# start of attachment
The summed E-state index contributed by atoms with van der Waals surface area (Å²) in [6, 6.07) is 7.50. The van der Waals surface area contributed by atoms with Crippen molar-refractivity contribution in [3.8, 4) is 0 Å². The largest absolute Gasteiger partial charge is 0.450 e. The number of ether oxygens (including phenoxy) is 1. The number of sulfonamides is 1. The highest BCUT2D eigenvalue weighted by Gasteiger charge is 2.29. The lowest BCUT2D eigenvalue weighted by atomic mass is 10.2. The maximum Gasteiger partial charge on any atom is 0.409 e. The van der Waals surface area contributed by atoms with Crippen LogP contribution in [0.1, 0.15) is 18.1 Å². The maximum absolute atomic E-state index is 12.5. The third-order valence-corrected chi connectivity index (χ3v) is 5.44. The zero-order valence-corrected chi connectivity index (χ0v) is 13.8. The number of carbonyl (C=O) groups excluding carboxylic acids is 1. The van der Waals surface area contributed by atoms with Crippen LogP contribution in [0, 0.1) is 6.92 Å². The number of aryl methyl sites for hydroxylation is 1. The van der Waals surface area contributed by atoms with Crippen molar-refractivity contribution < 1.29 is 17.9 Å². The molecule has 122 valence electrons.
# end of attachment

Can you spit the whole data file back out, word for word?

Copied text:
The summed E-state index contributed by atoms with van der Waals surface area (Å²) in [6, 6.07) is 7.50. The van der Waals surface area contributed by atoms with Crippen molar-refractivity contribution in [3.8, 4) is 0 Å². The largest absolute Gasteiger partial charge is 0.450 e. The number of ether oxygens (including phenoxy) is 1. The number of sulfonamides is 1. The highest BCUT2D eigenvalue weighted by Gasteiger charge is 2.29. The lowest BCUT2D eigenvalue weighted by atomic mass is 10.2. The maximum Gasteiger partial charge on any atom is 0.409 e. The van der Waals surface area contributed by atoms with Crippen LogP contribution in [0.1, 0.15) is 18.1 Å². The maximum absolute atomic E-state index is 12.5. The third-order valence-corrected chi connectivity index (χ3v) is 5.44. The zero-order valence-corrected chi connectivity index (χ0v) is 13.8. The number of carbonyl (C=O) groups excluding carboxylic acids is 1. The van der Waals surface area contributed by atoms with Crippen LogP contribution in [0, 0.1) is 6.92 Å². The number of aryl methyl sites for hydroxylation is 1. The van der Waals surface area contributed by atoms with Crippen molar-refractivity contribution < 1.29 is 17.9 Å². The molecule has 122 valence electrons.